By this point in the cycle, the conventional wisdom is clear: “polling favors the Democrats, especially in statewide races, because of candidate quality. But fundamentals favor the Republicans“.
This is a notion further exacerbated by the fact that polling badly missed by overestimating Democrats in the previous election cycle, leaving many with a case of buyer’s regret and cementing their (usually unsuccessful) resolve to pay less attention to polling and far more attention to the “fundamentals” of the election cycle.
The problem here is that “fundamentals” is a very nebulous term. To begin with, how much would one consider the generic ballot when compared to Biden’s approval rating in trying to gauge the true environment in November? This is a topic of much debate, and the general school of thought suggests that approval rating is traditionally extremely informative in gauging how the electorate feels, as voters can reliably be backed to vote in line with their sentiments on the president. A vote for the president’s party is a de-facto stamp of approval, by conventional wisdom, while an expression of disapproval is a sign that they may vote for the opposite party.
With this cycle, however, such a thing may not be true due to the larger underlying factors. To begin with, as Nate Cohn of the New York Times and Nate Silver of FiveThirtyEight have both noted, the nation’s voting preferences shift in response to unpopular policy changes, and in this cycle, the biggest change happens to be the reversal of abortion rights across large swaths of the country, thanks to a conservative Supreme Court majority’s ruling in Dobbs v. Jackson. Furthermore, as Cohn notes, former President Donald Trump still commands an extremely high interest level among the electorate, possibly making the midterm even less about Joe Biden and cementing its nature among some voters as a referendum on the two parties.
There’s also another point Nate Silver has already discussed that I believe is worth reiterating — the generic ballot becomes the most important metric to use for informing vote choice as the election nears, because it directly asks the question that people try to estimate from approval polling. In essence, if on election day, Biden is at 44% approval but Democrats are polling at D+2 on the generic ballot, it is actually probably safer to assume that the eventual national vote lines up more closely with the generic ballot than it does with Biden’s approval ratings.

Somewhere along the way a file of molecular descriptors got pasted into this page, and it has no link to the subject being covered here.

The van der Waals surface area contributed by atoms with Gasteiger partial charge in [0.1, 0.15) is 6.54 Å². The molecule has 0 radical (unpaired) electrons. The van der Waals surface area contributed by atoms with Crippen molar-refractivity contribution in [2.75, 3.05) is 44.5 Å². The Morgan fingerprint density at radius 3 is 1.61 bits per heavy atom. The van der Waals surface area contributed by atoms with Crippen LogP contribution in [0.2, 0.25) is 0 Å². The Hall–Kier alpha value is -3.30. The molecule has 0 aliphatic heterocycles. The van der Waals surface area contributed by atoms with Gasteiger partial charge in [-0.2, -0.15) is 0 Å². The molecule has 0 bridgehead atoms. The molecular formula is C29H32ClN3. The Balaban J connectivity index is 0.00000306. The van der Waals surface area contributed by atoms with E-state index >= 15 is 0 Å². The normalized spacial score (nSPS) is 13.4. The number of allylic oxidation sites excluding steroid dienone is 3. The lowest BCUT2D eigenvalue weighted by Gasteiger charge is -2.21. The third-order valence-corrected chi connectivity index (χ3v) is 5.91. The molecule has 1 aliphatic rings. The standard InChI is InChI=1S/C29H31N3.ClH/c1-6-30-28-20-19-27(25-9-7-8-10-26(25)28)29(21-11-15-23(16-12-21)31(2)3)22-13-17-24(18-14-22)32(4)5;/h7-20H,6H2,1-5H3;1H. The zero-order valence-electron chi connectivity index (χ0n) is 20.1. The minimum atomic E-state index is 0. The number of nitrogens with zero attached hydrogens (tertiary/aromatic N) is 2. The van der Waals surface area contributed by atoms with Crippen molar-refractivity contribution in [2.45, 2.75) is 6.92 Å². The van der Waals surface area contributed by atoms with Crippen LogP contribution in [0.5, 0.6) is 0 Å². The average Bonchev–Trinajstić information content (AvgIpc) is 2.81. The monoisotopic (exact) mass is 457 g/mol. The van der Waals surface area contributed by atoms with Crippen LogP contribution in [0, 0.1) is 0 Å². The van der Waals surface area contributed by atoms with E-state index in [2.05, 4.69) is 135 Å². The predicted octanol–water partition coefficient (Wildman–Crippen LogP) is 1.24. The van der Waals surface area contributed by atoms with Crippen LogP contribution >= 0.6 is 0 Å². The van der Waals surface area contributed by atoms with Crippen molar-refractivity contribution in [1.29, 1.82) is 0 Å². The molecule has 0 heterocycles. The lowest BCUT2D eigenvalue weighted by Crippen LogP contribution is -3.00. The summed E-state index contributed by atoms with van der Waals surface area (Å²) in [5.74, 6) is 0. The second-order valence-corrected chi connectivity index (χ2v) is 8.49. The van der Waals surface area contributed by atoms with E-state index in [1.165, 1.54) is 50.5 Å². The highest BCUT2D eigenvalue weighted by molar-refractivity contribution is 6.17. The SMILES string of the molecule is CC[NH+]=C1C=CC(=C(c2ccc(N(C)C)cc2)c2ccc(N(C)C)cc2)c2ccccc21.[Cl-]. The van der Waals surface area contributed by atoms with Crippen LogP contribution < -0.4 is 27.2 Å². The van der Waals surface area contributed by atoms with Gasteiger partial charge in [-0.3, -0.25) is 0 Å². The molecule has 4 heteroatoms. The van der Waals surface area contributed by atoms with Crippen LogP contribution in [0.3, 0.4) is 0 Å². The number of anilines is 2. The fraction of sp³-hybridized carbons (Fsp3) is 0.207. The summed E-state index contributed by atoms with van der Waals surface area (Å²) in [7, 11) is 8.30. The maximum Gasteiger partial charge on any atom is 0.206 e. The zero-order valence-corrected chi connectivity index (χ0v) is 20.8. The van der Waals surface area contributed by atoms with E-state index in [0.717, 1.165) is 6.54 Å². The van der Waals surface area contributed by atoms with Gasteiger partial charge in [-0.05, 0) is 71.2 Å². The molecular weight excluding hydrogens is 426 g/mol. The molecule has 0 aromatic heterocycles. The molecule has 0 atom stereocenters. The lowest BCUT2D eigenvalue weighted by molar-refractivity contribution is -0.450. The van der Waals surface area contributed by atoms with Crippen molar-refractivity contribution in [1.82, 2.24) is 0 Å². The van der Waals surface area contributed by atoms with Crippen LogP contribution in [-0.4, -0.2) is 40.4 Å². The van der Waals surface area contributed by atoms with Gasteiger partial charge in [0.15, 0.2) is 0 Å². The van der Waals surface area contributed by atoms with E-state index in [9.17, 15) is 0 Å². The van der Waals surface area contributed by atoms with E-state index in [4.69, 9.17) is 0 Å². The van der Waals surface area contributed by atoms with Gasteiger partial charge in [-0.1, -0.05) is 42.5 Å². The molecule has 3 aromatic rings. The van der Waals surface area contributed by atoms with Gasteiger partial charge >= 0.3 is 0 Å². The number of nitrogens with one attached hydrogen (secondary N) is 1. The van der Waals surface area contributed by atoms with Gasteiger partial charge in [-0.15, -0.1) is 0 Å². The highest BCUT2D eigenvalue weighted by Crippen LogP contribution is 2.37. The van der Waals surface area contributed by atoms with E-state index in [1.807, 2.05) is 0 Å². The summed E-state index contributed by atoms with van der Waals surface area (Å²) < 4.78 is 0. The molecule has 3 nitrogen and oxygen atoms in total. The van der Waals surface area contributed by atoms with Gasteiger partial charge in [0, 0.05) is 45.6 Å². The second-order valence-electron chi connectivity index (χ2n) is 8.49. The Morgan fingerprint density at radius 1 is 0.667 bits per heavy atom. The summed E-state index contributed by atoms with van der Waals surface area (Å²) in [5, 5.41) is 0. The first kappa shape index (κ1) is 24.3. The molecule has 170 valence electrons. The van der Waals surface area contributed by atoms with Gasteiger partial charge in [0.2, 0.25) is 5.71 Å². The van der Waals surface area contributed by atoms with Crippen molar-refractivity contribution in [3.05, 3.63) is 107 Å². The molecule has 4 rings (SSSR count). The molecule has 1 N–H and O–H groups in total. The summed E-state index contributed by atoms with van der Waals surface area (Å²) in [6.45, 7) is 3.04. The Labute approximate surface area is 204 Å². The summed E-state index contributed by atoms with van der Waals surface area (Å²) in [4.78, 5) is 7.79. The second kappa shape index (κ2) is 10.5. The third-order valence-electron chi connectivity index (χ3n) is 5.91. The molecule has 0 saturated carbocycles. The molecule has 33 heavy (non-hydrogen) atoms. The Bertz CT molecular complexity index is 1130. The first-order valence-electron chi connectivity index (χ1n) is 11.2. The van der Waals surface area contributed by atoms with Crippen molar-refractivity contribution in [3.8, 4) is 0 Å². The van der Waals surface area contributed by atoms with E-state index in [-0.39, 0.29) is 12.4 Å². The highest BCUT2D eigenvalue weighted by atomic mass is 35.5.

Another open question is whether the environment will degrade in favor of Republicans between now and election day. History certainly suggests that it should; in fact, the FiveThirtyEight forecast currently thinks that the environment will degrade to R+2.6 based on the underlying factors at play. But this hasn’t happened yet, despite the forecast theoretically calling for something similar for months on end now. If anything, the Democratic lead on the generic ballot has widened over the last two weeks, and the FiveThirtyEight modeled estimate has shrunk from R+3.3 to R+2.6 as a result.
Compounding the oddities about this cycle is the fact that state-level polling suggests a massive Democratic overperformance in several of the states that shifted sharply to the right between 2012 and 2020. In Pennsylvania and Ohio, for instance, Democrats are strongly outperforming the margins that the generic ballot would suggest for these states. For example, Ohio is twelve-and-a-half points more Republican than the nation as a whole. A D+1 generic ballot nationally would suggest that an open statewide race should generally result in an R+11 statewide margin. But Democratic candidate Tim Ryan currently leads Republican J.D. Vance by a hair in the polling averages.
Some of this is due to candidate quality. Vance is fairly unpopular in Ohio, with two recent polls showing a 16-point favorability gap between him and Ryan. It is unrealistic to expect that the electorate will always vote the same way regardless of candidates; as Split Ticket has extensively documented, electability is absolutely a real thing and very much matters in elections, and Republicans have done themselves no favors in this race by nominating an untested candidate to go up against a sitting congressman from eastern Ohio.